By Jeffrey May, J.D.
In the run up to tomorrow’s showdown on the repeal of the Patient Protection and Affordable Care Act (P.L. 111-148), the House of Representatives today passed proposed legislation to repeal the antitrust exemption for the business of health insurance. The "Competitive Health Insurance Reform Act of 2017" (H.R. 372) is considered to be part of the package of measures aimed at repealing and replacing Obamacare.
The measure, which has bipartisan support, would amend the McCarran-Ferguson Act of 1945 to restore the application of federal antitrust laws to the business of health insurance. Similar measures have passed the House before, but have failed to become law.
House passage came one day after the Trump Administration expressed support for the measure. On March 21, the White House issued a statement of administration policy, clarifying that President Donald J. Trump would sign the bill if it were passed in its current form.
The McCarran-Ferguson Act was enacted in response to a 1944 U.S. Supreme Court decision holding that insurance transactions constituted "commerce" among the several states and were, therefore, subject to federal antitrust laws. The Act created a partial antitrust exemption for the business of insurance that is regulated by state law. The current bill would only repeal the Act to the extent it applies to the business of health insurance.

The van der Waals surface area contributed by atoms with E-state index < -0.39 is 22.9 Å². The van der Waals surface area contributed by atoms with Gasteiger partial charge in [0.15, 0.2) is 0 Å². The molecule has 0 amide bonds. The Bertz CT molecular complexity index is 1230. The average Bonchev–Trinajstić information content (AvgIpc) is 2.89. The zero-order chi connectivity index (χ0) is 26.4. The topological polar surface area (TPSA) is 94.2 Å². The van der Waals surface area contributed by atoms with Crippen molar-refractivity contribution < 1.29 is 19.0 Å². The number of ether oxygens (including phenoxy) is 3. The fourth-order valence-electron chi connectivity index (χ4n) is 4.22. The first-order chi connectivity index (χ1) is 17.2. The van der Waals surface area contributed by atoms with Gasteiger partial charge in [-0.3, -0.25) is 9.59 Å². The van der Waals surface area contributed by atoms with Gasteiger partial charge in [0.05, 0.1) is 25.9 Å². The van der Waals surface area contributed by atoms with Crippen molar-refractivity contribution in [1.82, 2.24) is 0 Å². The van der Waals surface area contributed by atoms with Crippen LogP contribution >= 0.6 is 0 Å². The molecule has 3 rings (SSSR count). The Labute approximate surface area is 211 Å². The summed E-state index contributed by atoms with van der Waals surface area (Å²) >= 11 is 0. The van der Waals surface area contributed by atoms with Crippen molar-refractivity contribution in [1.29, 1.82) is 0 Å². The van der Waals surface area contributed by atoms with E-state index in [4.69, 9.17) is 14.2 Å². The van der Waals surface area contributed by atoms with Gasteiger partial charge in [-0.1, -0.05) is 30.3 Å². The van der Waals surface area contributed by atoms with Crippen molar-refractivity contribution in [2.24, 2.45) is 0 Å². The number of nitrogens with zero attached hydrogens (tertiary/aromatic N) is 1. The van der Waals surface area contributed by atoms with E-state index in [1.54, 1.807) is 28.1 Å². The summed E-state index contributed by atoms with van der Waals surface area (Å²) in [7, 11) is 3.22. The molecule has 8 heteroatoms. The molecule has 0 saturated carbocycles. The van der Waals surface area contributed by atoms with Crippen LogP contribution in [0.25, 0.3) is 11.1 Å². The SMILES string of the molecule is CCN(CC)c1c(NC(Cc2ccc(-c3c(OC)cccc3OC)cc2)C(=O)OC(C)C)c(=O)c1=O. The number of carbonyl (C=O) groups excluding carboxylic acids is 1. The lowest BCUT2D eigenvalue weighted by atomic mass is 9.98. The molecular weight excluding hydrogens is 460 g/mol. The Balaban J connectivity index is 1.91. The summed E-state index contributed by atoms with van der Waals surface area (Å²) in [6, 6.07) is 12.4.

H.R. 372 was introduced by Rep. Paul Gosar (R-Ariz.). The bill was the subject of a House Judiciary Committee’s antitrust subcommittee hearing on February 16, at which Gosar testified that "ending this special-interest exemption is the essential first step to broader healthcare reform."
The House overwhelmingly approved the bill. The vote was 416 to 7.
Gosar’s reaction. "Today, an overwhelming bipartisan majority in the House joined me in taking a historic step to begin rebuilding America’s healthcare market," Gosar said in response to the bill’s passage." As a dentist for over 25 years, I know first-hand that restoring the application of federal antitrust laws to the business of health insurance is the key to unlocking greater competition in the marketplace. Making health insurance companies compete in a free-market will result in huge benefits for hospitals, doctors and most importantly, patients. History has always shown us that when we put the patient first and demand that health insurance companies compete for their business, premiums go down while quality goes up. I’m proud to have led this effort in the House and call on Senate leaders to take up this bipartisan legislation in a timely matter."
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